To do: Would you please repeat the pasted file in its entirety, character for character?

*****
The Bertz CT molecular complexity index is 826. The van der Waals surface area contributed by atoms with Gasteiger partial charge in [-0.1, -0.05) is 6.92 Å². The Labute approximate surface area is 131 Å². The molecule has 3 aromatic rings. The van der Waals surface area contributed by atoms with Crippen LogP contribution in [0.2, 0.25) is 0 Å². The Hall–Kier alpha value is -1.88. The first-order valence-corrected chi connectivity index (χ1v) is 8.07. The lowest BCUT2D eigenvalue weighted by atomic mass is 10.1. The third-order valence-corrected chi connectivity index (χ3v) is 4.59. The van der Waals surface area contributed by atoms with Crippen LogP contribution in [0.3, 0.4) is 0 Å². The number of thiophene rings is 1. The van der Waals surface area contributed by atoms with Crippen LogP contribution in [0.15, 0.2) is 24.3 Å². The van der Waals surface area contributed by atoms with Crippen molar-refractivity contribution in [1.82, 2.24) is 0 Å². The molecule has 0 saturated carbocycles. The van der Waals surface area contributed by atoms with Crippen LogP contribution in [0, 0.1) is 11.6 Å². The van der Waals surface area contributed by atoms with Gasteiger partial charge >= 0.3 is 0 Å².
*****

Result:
The Bertz CT molecular complexity index is 826. The van der Waals surface area contributed by atoms with Gasteiger partial charge in [-0.1, -0.05) is 6.92 Å². The Labute approximate surface area is 131 Å². The molecule has 3 aromatic rings. The van der Waals surface area contributed by atoms with Crippen LogP contribution in [0.2, 0.25) is 0 Å². The Hall–Kier alpha value is -1.88. The first-order valence-corrected chi connectivity index (χ1v) is 8.07. The lowest BCUT2D eigenvalue weighted by atomic mass is 10.1. The third-order valence-corrected chi connectivity index (χ3v) is 4.59. The van der Waals surface area contributed by atoms with Crippen LogP contribution in [0.3, 0.4) is 0 Å². The number of thiophene rings is 1. The van der Waals surface area contributed by atoms with Crippen LogP contribution in [0.15, 0.2) is 24.3 Å². The van der Waals surface area contributed by atoms with Crippen molar-refractivity contribution in [1.82, 2.24) is 0 Å². The molecule has 0 saturated carbocycles. The van der Waals surface area contributed by atoms with Crippen LogP contribution in [0, 0.1) is 11.6 Å². The van der Waals surface area contributed by atoms with Gasteiger partial charge >= 0.3 is 0 Å².